Southern Nevadans are witnessing close at hand an example of how pensions for government workers — who can often retire at age 50 — compare to the far more meager expectations of private-sector retirees, in the pending retirement of Clark County District Attorney David Roger.
Coincidentally, it’s also a lesson in why many states could face fiscal catastrophe if they don’t soon enact major retirement reforms.
Mr. Roger is stepping down from his elected post on Tuesday after 25 years as a prosecutor. Mr. Roger is 50 years old and will start collecting an annual pension of about $150,000 upon leaving office. Nevada’s Public Employees’ Retirement System allows government workers to begin collecting pension benefits at any age if they’ve worked for 30 years. But PERS also allows government workers to “buy” up to five additional years of service toward their retirement eligibility, at a cost of roughly one-third their current yearly salary per year of service.
Mr. Roger “bought” five extra years of service to reach the 30-year mark. Because his base salary is about $202,000, those five years cost him around $330,000. Mr. Roger’s $330,000 purchase will allow him to collect 10 years of benefits worth some $1.5 million he otherwise wouldn’t be entitled to.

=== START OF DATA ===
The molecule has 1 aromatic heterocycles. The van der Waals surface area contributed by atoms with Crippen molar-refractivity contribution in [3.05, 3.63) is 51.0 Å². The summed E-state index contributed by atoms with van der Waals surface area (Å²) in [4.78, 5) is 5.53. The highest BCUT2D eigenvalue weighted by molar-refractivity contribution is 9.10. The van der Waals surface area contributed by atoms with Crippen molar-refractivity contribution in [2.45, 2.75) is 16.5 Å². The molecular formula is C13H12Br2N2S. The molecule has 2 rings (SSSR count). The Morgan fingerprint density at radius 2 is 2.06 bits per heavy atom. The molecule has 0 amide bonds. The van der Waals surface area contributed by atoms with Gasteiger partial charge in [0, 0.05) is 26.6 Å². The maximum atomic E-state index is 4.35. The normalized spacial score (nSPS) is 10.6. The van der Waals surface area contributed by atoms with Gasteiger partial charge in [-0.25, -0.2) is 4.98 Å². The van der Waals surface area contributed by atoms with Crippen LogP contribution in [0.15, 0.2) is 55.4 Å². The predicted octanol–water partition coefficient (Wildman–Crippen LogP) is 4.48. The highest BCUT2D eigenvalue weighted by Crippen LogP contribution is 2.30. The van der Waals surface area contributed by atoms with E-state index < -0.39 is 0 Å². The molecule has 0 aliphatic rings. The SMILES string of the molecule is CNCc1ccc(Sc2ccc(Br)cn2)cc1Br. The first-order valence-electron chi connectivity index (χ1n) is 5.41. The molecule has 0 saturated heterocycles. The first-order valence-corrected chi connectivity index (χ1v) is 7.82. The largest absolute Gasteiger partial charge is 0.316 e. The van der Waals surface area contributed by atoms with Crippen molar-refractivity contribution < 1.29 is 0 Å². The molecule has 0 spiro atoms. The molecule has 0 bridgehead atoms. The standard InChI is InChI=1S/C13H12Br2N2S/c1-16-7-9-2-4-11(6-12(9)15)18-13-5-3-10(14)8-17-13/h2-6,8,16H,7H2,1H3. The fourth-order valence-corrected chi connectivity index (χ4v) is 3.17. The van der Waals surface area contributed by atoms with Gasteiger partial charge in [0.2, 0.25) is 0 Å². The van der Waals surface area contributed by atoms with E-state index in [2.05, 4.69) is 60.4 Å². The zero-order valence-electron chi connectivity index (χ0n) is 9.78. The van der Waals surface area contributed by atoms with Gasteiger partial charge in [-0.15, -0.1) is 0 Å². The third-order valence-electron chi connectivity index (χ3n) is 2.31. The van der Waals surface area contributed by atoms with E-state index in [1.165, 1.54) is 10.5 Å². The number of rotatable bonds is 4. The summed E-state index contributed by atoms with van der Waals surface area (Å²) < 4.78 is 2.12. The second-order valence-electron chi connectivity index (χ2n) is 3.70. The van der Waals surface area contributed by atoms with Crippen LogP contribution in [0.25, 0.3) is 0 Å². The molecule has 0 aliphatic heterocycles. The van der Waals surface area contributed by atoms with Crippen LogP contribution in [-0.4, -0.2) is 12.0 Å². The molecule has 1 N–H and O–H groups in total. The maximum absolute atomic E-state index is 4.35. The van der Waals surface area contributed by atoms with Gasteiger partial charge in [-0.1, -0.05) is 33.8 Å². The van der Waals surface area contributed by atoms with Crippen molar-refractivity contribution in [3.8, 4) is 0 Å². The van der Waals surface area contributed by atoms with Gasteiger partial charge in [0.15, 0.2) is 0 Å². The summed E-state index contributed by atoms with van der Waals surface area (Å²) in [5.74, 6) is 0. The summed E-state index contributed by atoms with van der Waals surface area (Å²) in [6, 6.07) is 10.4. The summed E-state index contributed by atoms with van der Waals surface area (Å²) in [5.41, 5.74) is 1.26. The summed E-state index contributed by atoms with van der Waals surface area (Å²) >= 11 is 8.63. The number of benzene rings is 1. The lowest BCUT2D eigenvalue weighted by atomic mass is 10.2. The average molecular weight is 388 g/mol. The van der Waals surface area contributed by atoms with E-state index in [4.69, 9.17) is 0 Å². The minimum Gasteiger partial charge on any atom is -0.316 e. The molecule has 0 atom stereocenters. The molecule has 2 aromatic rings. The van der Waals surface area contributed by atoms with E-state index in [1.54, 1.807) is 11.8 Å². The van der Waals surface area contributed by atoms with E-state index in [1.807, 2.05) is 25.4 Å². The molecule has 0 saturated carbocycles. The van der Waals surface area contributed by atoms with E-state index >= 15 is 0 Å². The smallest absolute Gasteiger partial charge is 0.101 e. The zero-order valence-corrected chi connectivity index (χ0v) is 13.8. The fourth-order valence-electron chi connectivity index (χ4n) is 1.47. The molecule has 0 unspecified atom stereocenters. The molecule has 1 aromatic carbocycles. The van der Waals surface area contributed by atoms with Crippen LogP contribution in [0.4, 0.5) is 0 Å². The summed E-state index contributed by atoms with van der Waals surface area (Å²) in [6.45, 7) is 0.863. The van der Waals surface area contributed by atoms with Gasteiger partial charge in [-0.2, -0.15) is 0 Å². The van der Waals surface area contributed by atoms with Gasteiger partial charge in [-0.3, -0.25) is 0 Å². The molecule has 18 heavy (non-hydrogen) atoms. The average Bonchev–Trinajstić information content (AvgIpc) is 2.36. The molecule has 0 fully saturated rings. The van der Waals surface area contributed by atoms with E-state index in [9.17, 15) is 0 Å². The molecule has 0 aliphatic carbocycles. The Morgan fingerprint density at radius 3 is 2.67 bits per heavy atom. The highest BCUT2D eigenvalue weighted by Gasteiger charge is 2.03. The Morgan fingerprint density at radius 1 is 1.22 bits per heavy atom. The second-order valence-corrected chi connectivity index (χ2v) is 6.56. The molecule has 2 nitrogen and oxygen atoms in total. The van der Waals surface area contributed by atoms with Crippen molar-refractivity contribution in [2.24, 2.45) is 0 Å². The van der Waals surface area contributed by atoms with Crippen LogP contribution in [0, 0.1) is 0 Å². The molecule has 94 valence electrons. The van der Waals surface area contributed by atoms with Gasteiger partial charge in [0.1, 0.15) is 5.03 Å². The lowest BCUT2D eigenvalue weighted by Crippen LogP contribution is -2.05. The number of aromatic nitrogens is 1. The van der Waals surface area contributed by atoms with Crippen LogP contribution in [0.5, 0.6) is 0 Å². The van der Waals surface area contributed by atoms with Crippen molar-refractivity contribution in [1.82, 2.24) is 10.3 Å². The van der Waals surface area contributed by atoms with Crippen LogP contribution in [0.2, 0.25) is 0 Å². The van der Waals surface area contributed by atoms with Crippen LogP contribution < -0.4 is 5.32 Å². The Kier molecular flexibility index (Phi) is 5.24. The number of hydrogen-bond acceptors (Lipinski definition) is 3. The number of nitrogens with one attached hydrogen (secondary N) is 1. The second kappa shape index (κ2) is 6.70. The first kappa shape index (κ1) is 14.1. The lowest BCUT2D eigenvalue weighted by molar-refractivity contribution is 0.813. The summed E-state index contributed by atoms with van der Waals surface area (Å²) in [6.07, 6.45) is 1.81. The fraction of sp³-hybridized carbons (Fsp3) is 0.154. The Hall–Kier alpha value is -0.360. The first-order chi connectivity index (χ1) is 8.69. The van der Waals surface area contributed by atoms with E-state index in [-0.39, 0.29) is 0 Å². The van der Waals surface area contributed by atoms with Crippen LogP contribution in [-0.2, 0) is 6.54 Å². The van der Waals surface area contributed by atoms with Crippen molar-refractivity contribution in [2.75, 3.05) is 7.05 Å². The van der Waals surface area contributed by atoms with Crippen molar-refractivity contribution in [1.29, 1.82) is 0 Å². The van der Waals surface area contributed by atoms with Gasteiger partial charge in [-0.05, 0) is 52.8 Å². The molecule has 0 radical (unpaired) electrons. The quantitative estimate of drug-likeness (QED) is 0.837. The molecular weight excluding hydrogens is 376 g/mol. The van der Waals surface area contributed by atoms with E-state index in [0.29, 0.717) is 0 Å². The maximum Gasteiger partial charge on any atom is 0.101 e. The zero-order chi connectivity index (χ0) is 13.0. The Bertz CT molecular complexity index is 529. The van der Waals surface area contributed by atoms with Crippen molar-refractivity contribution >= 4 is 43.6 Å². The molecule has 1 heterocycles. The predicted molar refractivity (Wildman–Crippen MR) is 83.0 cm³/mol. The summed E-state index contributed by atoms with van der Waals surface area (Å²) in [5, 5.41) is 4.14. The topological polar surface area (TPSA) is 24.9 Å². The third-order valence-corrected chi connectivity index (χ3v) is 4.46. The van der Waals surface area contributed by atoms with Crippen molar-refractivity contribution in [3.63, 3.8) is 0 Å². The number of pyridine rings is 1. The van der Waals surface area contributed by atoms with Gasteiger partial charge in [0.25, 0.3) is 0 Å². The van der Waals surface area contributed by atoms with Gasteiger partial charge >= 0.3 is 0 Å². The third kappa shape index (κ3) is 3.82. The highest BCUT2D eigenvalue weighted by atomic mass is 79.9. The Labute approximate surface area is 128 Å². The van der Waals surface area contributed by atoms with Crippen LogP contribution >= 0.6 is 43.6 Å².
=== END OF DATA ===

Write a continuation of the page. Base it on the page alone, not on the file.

David Roger did nothing unethical. This is just the way the system works.
Nor is allowing public-sector workers to purchase additional years of service limited to Nevada. A Wednesday USA Today story examined precisely this practice, which is known in some areas as “buying air time.”
In California, where 34,202 people have bought air time since 2005, Democratic Gov. Jerry Brown recently proposed barring the practice. Kentucky, New Hampshire and Texas stopped or restricted air time purchases after finding they weren’t charging enough for the extra years, thus costing taxpayers money.
“Some states try to make air time cost-neutral to their retirement funds by charging an up-front sum equal to a worker’s projected extra lifetime pension payments,” USA TODAY reports. “But nine states set the price in ways that could cost taxpayers money.” That includes Nevada.
The New Hampshire legislature barred air time in 2007 after finding it was costing the retirement system $25 million to $40 million.
The Nevada Legislature needs to take heed. Then, if Silver State lawmakers lack the political will to put future public-sector hires into a defined-contribution, 401(k)-style retirement system, they should at least quit paying pension benefits to anyone younger than 60.
After having spent years to train them, the state must stop giving productive government workers such irresistible financial incentives to quit.